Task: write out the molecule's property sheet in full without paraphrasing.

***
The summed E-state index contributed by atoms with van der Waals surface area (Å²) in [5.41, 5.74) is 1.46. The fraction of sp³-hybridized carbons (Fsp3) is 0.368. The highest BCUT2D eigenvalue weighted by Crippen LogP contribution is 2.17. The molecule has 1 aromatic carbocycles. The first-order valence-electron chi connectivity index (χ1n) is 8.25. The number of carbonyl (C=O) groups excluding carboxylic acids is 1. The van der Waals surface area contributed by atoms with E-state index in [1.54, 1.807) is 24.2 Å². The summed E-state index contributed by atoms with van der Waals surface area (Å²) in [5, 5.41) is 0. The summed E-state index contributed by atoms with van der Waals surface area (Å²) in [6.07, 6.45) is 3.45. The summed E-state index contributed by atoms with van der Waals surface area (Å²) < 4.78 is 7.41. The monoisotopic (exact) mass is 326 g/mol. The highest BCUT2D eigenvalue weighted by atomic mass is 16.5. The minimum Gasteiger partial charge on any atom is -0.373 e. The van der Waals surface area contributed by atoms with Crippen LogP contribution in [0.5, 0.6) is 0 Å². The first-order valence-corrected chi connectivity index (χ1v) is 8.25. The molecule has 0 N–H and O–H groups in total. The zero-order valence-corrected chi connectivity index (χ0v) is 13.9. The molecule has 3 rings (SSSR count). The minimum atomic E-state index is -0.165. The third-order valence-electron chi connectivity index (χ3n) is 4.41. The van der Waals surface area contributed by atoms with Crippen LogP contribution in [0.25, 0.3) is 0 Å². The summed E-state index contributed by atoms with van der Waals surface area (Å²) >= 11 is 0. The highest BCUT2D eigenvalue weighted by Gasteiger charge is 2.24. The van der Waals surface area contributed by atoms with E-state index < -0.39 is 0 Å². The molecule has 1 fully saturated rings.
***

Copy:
The summed E-state index contributed by atoms with van der Waals surface area (Å²) in [5.41, 5.74) is 1.46. The fraction of sp³-hybridized carbons (Fsp3) is 0.368. The highest BCUT2D eigenvalue weighted by Crippen LogP contribution is 2.17. The molecule has 1 aromatic carbocycles. The first-order valence-electron chi connectivity index (χ1n) is 8.25. The number of carbonyl (C=O) groups excluding carboxylic acids is 1. The van der Waals surface area contributed by atoms with E-state index in [1.54, 1.807) is 24.2 Å². The summed E-state index contributed by atoms with van der Waals surface area (Å²) in [5, 5.41) is 0. The summed E-state index contributed by atoms with van der Waals surface area (Å²) in [6.07, 6.45) is 3.45. The summed E-state index contributed by atoms with van der Waals surface area (Å²) < 4.78 is 7.41. The monoisotopic (exact) mass is 326 g/mol. The highest BCUT2D eigenvalue weighted by atomic mass is 16.5. The minimum Gasteiger partial charge on any atom is -0.373 e. The van der Waals surface area contributed by atoms with Crippen LogP contribution in [0.5, 0.6) is 0 Å². The first-order valence-corrected chi connectivity index (χ1v) is 8.25. The molecule has 0 N–H and O–H groups in total. The zero-order valence-corrected chi connectivity index (χ0v) is 13.9. The molecule has 3 rings (SSSR count). The minimum atomic E-state index is -0.165. The third-order valence-electron chi connectivity index (χ3n) is 4.41. The van der Waals surface area contributed by atoms with Crippen LogP contribution in [0.25, 0.3) is 0 Å². The summed E-state index contributed by atoms with van der Waals surface area (Å²) >= 11 is 0. The highest BCUT2D eigenvalue weighted by Gasteiger charge is 2.24. The van der Waals surface area contributed by atoms with E-state index < -0.39 is 0 Å². The molecule has 1 fully saturated rings.